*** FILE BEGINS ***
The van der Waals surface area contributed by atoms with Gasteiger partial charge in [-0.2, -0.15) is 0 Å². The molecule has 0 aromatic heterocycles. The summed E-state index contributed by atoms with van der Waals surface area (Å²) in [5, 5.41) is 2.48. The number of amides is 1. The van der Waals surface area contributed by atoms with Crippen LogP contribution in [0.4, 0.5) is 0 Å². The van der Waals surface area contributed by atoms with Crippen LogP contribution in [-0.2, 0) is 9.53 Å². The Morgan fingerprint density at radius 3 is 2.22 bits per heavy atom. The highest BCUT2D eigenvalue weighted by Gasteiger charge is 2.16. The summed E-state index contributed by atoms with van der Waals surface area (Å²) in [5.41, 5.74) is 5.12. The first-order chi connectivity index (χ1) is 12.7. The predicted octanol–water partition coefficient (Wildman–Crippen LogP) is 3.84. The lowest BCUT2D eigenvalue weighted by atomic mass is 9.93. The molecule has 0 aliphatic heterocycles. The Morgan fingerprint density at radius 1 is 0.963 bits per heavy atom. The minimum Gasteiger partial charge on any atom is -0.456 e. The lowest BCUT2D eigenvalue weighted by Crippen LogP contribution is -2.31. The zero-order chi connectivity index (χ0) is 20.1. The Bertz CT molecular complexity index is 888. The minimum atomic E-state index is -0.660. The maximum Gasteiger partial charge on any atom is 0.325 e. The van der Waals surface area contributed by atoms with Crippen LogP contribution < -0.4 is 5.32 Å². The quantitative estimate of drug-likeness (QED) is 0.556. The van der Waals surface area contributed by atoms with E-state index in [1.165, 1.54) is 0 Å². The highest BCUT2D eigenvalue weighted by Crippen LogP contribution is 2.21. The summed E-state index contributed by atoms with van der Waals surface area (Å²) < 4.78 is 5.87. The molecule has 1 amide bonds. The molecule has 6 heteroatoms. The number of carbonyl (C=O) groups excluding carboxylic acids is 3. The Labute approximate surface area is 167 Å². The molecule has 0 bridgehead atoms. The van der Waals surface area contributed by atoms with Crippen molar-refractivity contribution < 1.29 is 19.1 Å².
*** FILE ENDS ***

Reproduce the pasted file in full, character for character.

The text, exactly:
The van der Waals surface area contributed by atoms with Gasteiger partial charge in [-0.2, -0.15) is 0 Å². The molecule has 0 aromatic heterocycles. The summed E-state index contributed by atoms with van der Waals surface area (Å²) in [5, 5.41) is 2.48. The number of amides is 1. The van der Waals surface area contributed by atoms with Crippen LogP contribution in [0.4, 0.5) is 0 Å². The van der Waals surface area contributed by atoms with Crippen LogP contribution in [-0.2, 0) is 9.53 Å². The Morgan fingerprint density at radius 3 is 2.22 bits per heavy atom. The highest BCUT2D eigenvalue weighted by Gasteiger charge is 2.16. The summed E-state index contributed by atoms with van der Waals surface area (Å²) in [5.41, 5.74) is 5.12. The first-order chi connectivity index (χ1) is 12.7. The predicted octanol–water partition coefficient (Wildman–Crippen LogP) is 3.84. The lowest BCUT2D eigenvalue weighted by atomic mass is 9.93. The molecule has 0 aliphatic heterocycles. The Morgan fingerprint density at radius 1 is 0.963 bits per heavy atom. The minimum Gasteiger partial charge on any atom is -0.456 e. The lowest BCUT2D eigenvalue weighted by Crippen LogP contribution is -2.31. The zero-order chi connectivity index (χ0) is 20.1. The Bertz CT molecular complexity index is 888. The minimum atomic E-state index is -0.660. The maximum Gasteiger partial charge on any atom is 0.325 e. The van der Waals surface area contributed by atoms with Crippen LogP contribution < -0.4 is 5.32 Å². The quantitative estimate of drug-likeness (QED) is 0.556. The van der Waals surface area contributed by atoms with E-state index in [1.165, 1.54) is 0 Å². The highest BCUT2D eigenvalue weighted by Crippen LogP contribution is 2.21. The summed E-state index contributed by atoms with van der Waals surface area (Å²) < 4.78 is 5.87. The molecule has 1 amide bonds. The molecule has 6 heteroatoms. The number of carbonyl (C=O) groups excluding carboxylic acids is 3. The Labute approximate surface area is 167 Å². The molecule has 0 bridgehead atoms. The van der Waals surface area contributed by atoms with Crippen molar-refractivity contribution < 1.29 is 19.1 Å².